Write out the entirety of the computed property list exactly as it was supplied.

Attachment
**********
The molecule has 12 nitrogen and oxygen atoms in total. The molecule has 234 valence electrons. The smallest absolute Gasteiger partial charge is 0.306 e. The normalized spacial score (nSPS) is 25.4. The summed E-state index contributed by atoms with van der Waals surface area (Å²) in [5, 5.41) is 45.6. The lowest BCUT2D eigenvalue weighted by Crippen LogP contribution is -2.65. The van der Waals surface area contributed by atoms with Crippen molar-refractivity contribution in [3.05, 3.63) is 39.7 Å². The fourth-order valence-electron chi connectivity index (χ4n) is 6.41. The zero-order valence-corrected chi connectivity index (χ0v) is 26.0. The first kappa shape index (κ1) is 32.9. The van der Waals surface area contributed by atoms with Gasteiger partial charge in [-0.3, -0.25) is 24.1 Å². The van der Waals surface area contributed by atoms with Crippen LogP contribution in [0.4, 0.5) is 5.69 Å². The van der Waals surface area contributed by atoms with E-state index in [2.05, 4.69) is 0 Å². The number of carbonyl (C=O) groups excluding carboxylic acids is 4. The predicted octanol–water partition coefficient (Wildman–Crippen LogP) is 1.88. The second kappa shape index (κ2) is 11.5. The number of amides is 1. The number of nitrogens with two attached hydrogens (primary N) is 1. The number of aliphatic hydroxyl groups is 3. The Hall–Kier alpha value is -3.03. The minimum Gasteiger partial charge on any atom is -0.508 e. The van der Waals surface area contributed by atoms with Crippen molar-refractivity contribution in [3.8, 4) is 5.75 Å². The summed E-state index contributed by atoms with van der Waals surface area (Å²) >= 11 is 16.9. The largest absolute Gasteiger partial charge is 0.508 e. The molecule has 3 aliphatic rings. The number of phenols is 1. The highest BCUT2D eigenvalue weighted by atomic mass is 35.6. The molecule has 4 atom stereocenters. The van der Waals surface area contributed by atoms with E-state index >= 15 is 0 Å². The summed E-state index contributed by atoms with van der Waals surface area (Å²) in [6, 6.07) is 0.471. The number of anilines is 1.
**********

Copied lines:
The molecule has 12 nitrogen and oxygen atoms in total. The molecule has 234 valence electrons. The smallest absolute Gasteiger partial charge is 0.306 e. The normalized spacial score (nSPS) is 25.4. The summed E-state index contributed by atoms with van der Waals surface area (Å²) in [5, 5.41) is 45.6. The lowest BCUT2D eigenvalue weighted by Crippen LogP contribution is -2.65. The van der Waals surface area contributed by atoms with Crippen molar-refractivity contribution in [3.05, 3.63) is 39.7 Å². The fourth-order valence-electron chi connectivity index (χ4n) is 6.41. The zero-order valence-corrected chi connectivity index (χ0v) is 26.0. The first kappa shape index (κ1) is 32.9. The van der Waals surface area contributed by atoms with Gasteiger partial charge in [-0.3, -0.25) is 24.1 Å². The van der Waals surface area contributed by atoms with Crippen LogP contribution in [0.4, 0.5) is 5.69 Å². The van der Waals surface area contributed by atoms with E-state index in [2.05, 4.69) is 0 Å². The number of carbonyl (C=O) groups excluding carboxylic acids is 4. The predicted octanol–water partition coefficient (Wildman–Crippen LogP) is 1.88. The second kappa shape index (κ2) is 11.5. The number of amides is 1. The number of nitrogens with two attached hydrogens (primary N) is 1. The number of aliphatic hydroxyl groups is 3. The Hall–Kier alpha value is -3.03. The minimum Gasteiger partial charge on any atom is -0.508 e. The van der Waals surface area contributed by atoms with Crippen molar-refractivity contribution in [3.8, 4) is 5.75 Å². The summed E-state index contributed by atoms with van der Waals surface area (Å²) >= 11 is 16.9. The largest absolute Gasteiger partial charge is 0.508 e. The molecule has 3 aliphatic rings. The number of phenols is 1. The highest BCUT2D eigenvalue weighted by atomic mass is 35.6. The molecule has 4 atom stereocenters. The van der Waals surface area contributed by atoms with E-state index >= 15 is 0 Å². The summed E-state index contributed by atoms with van der Waals surface area (Å²) in [6, 6.07) is 0.471. The number of anilines is 1.